March 15, 2012
Slug Ecology And Management In No-Till Field Crops
As acreage of row crops managed with conservation tillage increases, more growers are encountering slugs, elevating their importance as crop pests. Slugs can eat virtually all crops, and they are challenging to control because of the limited number of management tactics that are available.
In "Slug (Mollusca: Agriolimacidae, Arionidae) Ecology and Management in No-Till Field Crops, With an Emphasis on the mid-Atlantic Region," a free, open-access article appearing in the Journal of Integrated Pest Management, the authors discuss the species of slugs that are commonly found in mid-Atlantic field crop production and discuss their natural history, ecology, and some of the factors limiting their populations.The authors also suggest possible cultural, biological, and chemical management options, particularly for corn production, and they suggest elements of a potential integrated management program for slugs.
Over 15 slug species occur in the mid-Atlantic United States, but only four appear to be common in field crops.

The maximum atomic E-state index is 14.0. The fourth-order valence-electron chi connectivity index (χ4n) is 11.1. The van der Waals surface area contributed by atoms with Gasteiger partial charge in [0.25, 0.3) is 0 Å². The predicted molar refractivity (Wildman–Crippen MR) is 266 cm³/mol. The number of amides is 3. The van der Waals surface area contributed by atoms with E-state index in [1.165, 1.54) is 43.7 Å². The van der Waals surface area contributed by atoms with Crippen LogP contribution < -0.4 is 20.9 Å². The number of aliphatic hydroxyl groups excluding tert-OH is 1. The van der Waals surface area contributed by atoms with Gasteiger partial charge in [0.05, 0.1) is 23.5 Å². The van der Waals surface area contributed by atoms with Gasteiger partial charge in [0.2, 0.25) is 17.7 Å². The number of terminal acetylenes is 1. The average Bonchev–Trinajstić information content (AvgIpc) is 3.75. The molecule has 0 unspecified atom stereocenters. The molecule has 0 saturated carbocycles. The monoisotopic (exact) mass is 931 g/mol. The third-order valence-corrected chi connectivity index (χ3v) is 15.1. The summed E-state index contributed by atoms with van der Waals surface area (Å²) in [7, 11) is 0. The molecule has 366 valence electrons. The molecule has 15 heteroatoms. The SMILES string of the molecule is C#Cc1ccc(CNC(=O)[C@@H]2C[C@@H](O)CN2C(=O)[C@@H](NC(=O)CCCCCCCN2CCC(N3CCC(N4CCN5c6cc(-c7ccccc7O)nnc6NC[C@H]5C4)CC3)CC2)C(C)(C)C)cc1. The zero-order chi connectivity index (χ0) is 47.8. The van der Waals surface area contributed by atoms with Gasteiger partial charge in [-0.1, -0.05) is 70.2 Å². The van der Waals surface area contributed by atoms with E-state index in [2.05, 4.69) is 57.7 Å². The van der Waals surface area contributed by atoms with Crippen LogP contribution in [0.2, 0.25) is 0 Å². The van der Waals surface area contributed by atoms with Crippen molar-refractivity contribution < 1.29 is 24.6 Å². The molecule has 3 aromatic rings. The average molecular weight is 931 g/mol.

The authors provide photos and descriptions of all four to make identification and management easier for growers, and they describe their life cycles as well.
Host plant species, scouting methods, environmental influences, natural enemies, biocontrol options, and management options are also discussed.
The Journal of Integrated Pest Management is an open-access, peer-reviewed, extension journal covering the field of integrated pest management. The intended readership for the journal is any professional who is engaged in any aspect of integrated pest management, including, but not limited to, crop producers, individuals working in crop protection, retailers, manufacturers and suppliers of pest management products, educators, and pest control operators.
JIPM is published by the Entomological Society of America (ESA), the largest organization in the world serving the professional and scientific needs of entomologists and people in related disciplines. Founded in 1889, ESA today has more than 6,000 members affiliated with educational institutions, health agencies, private industry, and government. Members are students, researchers, teachers, extension service personnel, administrators, marketing representatives, research technicians, consultants, and hobbyists. For more information, please visit http://www.entsoc.org.
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